Judge refuses to toss daily fines before Alex Jones sits for Newtown deposition

NEWTOWN, Connecticut (WABC) -- A Connecticut judge has denied a motion to halt financial penalties imposed on Alex Jones so, as of Friday, the conspiracy theorist and right-wing provocateur owes $25,000 for declining to sit for a deposition in a defamation lawsuit by families of Sandy Hook Elementary School massacre victims.

Connecticut Superior Court Judge Barbara Bellis assessed the fine, which increases exponentially each day Jones refuses to appear, and on Friday denied his motion for a stay.

Jones appealed to the Connecticut Supreme Court.



"The defendant in this case is Alex Jones, and, to many, that is reason enough to uphold any fine or sanction. But the law, our law, is better than mere vendetta," defense attorney Norm Pattis wrote in the state supreme court appeal.

Jones, founder of Infowars, claimed the 2012 shooting in Newtown was a hoax. Families of those killed sued him for defamation and Jones failed to comply with court orders to appear at a deposition on March 23 and 24.

Jones' attorneys said he can sit for a two day deposition April 11 and 12. That would make his running fine $525,000, Pattis said.

"Jones and others are sued for comments they made denying that the shootings at the Sandy Hook Elementary School in December 2012 took place. For many Connecticut residents, that is reason enough to hate Jones. One suspects Judge Bellis has succumbed to that hatred," Pattis wrote.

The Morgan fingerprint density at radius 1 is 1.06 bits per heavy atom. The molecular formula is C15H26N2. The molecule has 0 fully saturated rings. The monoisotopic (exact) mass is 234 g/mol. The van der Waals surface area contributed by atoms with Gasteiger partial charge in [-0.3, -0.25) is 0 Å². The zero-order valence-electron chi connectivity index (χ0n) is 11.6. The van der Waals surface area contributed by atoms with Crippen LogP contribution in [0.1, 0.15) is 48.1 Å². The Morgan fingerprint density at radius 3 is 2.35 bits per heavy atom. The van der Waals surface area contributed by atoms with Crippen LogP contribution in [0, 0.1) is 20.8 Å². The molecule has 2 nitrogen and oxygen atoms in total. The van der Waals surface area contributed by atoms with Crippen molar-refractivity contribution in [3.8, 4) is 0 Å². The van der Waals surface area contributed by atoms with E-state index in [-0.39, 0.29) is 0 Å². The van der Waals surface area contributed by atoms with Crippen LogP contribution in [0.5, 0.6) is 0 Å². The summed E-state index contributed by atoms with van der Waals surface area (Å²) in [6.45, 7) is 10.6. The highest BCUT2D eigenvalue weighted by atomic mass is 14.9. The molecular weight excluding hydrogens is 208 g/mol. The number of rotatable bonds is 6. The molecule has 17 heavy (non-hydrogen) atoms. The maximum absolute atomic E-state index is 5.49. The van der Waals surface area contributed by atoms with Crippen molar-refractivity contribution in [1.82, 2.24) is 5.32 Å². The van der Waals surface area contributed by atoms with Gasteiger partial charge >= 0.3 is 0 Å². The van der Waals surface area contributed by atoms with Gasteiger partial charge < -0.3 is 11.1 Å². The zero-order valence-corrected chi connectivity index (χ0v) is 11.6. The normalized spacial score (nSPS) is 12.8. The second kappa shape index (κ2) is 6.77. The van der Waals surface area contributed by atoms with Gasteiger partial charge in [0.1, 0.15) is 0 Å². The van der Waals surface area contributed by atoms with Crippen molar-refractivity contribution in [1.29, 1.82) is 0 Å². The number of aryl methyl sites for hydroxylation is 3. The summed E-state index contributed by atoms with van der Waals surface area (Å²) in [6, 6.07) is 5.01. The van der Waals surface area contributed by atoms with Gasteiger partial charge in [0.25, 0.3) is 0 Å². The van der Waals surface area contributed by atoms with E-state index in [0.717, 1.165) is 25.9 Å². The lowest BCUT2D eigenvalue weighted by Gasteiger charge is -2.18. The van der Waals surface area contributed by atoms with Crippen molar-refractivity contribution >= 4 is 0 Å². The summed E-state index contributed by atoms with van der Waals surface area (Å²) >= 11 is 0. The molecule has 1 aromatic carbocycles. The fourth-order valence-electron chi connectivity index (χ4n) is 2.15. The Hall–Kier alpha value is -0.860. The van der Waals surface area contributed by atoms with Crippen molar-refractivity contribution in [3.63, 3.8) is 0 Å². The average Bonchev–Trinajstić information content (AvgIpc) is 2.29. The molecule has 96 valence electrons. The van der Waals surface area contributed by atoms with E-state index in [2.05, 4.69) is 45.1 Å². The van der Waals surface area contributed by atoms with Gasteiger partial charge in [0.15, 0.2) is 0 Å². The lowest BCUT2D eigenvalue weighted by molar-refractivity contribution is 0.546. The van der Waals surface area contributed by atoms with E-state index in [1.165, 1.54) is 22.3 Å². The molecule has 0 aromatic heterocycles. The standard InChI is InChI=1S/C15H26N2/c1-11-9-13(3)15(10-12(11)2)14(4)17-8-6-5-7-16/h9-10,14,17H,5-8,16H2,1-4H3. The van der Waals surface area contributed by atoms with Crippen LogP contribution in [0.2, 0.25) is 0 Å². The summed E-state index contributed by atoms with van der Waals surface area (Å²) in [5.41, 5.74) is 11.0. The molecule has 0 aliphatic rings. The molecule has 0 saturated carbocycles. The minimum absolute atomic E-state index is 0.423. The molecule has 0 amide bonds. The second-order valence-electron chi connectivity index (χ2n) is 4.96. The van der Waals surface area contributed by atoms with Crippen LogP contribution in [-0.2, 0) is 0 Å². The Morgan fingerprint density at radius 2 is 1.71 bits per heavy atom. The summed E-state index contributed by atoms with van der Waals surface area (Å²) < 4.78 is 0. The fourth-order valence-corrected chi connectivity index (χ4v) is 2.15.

Plaintiffs' attorney Christopher Mattei argued, successfully, to keep the fines in place, saying a promise to appear April 11 is not the same as "real-life attendance" at the deposition.

"The escalating fines were imposed to compel his appearance and should not be set aside merely because Mr. Jones has yet again said he will appear," Mattei wrote in a court filing.

Twenty first graders and six educators were killed in the massacre in Newtown, Connecticut.

Connecticut Judge Barbara Bellis found the Austin, Texas, resident liable for damages to the families in November. A trial on how much he should pay them is set for later this year.

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